1999 Chevy Tahoe Misfire In #5 Cylinder

Tiny
CARL TROTTER
  • MEMBER
  • 1999 CHEVROLET TAHOE
  • V8
  • 4WD
  • AUTOMATIC
  • 17,000 MILES
How Do I Fix my Misfire?
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Monday, January 4th, 2010 AT 9:17 PM

3 Replies

Tiny
OBXAUTOMEDIC
  • EXPERT
Hi Carl,

Well you will first need to find the exact cause of the misfire. Here are some starting places.

When was last tune up?

Check for Vacuum leaks.

Check EGR Valve.

Bad Injector or Injector harness.

.
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Monday, January 4th, 2010 AT 9:38 PM
Tiny
CARL TROTTER
  • MEMBER
How do you check egr valve
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Tuesday, January 5th, 2010 AT 9:43 AM
Tiny
OBXAUTOMEDIC
  • EXPERT
EGR TROUBLESHOOTING PROCEDURE

The following "generic" procedure may help you troubleshoot EGR problems.

1. Does the engine have a detonation (spark knock) problem when accelerating under load? Refer to the timing specs for the engine and check ignition timing. The timing may be overadvanced. If the timing is within specs, check the engine's operating temperature. A cooling problem may be causing the engine to detonate. If the temperature is within its normal range and there are no apparent cooling problems, other possibilities to investigate include a spark plugs that are too hot for the engine application, a lean air/fuel mixture, low octane fuel or too much compression (due to a buildup of carbon in the combustion chambers or because of pistons or heads that have too much compression for the fuel you're using). Be sure you've ruled out all the other possibilities before focusing on the EGR system.

2. Use a vacuum gauge to check the EGR valve vacuum supply hose for vacuum at 2000-2500 rpm. There should be vacuum if the engine is at normal operating temperature. No vacuum would indicate a problem such as a loose or misrouted hose, a blocked or inoperative ported vacuum switch or solenoid, or a faulty vacuum amplifier (or vacuum pump in the case of a diesel engine).

Sometimes loss of EGR can be caused by a failed vacuum solenoid in the EGR's vacuum supply line. Refer to a vacuum hose routing diagram in a service manual or the hose routing information on the vehicle's emission decal for the location of the solenoid. If the solenoid fails to open when energized, jams shut or open, or fails to function because of a corroded electrical connection, loose wire, bad ground, or other electrical problem, it will obviously affect the operation of the EGR valve. Depending on the nature of the problem, the engine may have no EGR, EGR all the time, or insufficient EGR. If bypassing the suspicious solenoid with a section of vacuum tubing causes the EGR valve to operate, find out why the solenoid isn't responding before you replace it. The problem may be nothing more than a loose or corroded wiring connector.

3. Inspect the EGR valve itself. Because of the valve's location, it may be difficult to see whether or not the valve stem moves when the engine is revved to 1500 to 2000 rpm by slowing opening and closing the throttle. The EGR valve stem should move if the valve is functioning correctly. A hand mirror may make it easier to watch the valve stem. Be careful not to touch the valve because it will be hot! If the valve stem doesn't move when the engine is revved (and the valve is receiving vacuum), there's probably something wrong with the EGR valve.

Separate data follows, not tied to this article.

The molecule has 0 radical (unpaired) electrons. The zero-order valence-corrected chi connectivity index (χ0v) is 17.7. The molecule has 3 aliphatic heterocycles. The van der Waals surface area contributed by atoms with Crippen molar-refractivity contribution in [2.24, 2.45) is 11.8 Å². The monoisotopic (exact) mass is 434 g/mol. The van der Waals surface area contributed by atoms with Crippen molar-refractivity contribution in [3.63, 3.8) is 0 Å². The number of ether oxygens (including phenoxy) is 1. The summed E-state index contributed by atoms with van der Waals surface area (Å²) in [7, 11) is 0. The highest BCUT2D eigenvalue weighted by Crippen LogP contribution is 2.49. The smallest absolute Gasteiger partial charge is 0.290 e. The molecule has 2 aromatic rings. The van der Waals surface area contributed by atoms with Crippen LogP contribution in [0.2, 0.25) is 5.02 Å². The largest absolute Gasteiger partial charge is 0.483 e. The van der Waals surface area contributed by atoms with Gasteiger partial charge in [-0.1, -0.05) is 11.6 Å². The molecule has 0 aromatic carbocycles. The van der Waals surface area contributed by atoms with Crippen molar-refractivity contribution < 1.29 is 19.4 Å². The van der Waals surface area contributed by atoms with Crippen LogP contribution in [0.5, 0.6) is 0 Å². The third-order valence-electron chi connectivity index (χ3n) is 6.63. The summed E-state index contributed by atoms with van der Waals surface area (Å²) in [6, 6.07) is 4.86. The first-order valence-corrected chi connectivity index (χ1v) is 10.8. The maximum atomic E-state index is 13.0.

Another way to "test" the EGR valve on some engines is to apply vacuum directly to the EGR valve. Note; This only works on ported vacuum EGR valves, not backpressure EGR valves or electronic EGR valves. Vacuum should pull the valve open creating the equivalent of a large vacuum leak. This should cause a momentary drop in idle speed and a noticeable increase in idle roughness.

Backpressure type EGR valves are more difficult to check because there must be sufficient backpressure in the exhaust before the valve will open when vacuum is applied. One trick that's sometimes used is to create an artificial restriction by inserting a large socket into the tailpipe, then applying vacuum to the valve to see if it opens. Don't forget to remove the restriction afterwards.

4. Remove and inspect the EGR valve if you suspect a problem. Most failures are caused by a rupture or leak in the valve diaphragm. If the valve is not a backpressure type, it should hold vacuum when vacuum is applied with a hand-help pump. If it can't hold vacuum, it needs to be replaced. Note: This test does not work on backpressure EGR valves.

Backpressure EGR valves sometimes fail if the hollow valve stem becomes clogged with carbon or debris. This you can see for yourself. It's almost impossible to remove such a clog, so replace the EGR valve.

Carbon accumulations around the base of the EGR valve can sometimes interfere with the opening or closing of the valve. These can be removed by careful brushing or by soaking the tip of the valve in solvent. Do not soak the entire valve in solvent or allow solvent to get anywhere near the diaphragm. The solvent will attack and ruin the diaphragm.

5. Inspect the EGR passageway in the manifold for clogging. Use a pipe cleaner or small piece of wire to explore the opening for a blockage. Sometimes you can dislodge material that's clogging the opening by carefully poking at it. Other times, it may be necessary to remove the manifold and have it professionally cleaned.
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Thursday, January 7th, 2010 AT 8:37 AM

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